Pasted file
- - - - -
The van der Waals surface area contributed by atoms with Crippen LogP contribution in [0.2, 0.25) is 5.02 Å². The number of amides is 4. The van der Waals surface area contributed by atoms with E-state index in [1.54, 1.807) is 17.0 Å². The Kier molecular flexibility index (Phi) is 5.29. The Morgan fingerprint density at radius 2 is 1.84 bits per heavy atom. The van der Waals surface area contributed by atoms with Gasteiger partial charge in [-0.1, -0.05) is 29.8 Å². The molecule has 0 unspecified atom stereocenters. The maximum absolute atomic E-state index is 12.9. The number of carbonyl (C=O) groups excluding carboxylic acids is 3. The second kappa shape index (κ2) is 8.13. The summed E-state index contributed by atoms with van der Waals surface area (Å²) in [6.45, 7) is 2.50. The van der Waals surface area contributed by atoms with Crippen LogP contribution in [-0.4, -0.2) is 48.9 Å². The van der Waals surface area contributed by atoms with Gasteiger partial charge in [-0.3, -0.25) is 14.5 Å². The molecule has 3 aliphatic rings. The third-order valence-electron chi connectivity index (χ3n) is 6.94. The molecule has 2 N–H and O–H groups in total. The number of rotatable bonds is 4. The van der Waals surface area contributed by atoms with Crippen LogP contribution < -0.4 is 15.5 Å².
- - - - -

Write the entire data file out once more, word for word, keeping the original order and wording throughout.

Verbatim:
The van der Waals surface area contributed by atoms with Crippen LogP contribution in [0.2, 0.25) is 5.02 Å². The number of amides is 4. The van der Waals surface area contributed by atoms with E-state index in [1.54, 1.807) is 17.0 Å². The Kier molecular flexibility index (Phi) is 5.29. The Morgan fingerprint density at radius 2 is 1.84 bits per heavy atom. The van der Waals surface area contributed by atoms with Gasteiger partial charge in [-0.1, -0.05) is 29.8 Å². The molecule has 0 unspecified atom stereocenters. The maximum absolute atomic E-state index is 12.9. The number of carbonyl (C=O) groups excluding carboxylic acids is 3. The second kappa shape index (κ2) is 8.13. The summed E-state index contributed by atoms with van der Waals surface area (Å²) in [6.45, 7) is 2.50. The van der Waals surface area contributed by atoms with Crippen LogP contribution in [-0.4, -0.2) is 48.9 Å². The van der Waals surface area contributed by atoms with Gasteiger partial charge in [-0.3, -0.25) is 14.5 Å². The molecule has 3 aliphatic rings. The third-order valence-electron chi connectivity index (χ3n) is 6.94. The molecule has 2 N–H and O–H groups in total. The number of rotatable bonds is 4. The van der Waals surface area contributed by atoms with Crippen LogP contribution < -0.4 is 15.5 Å².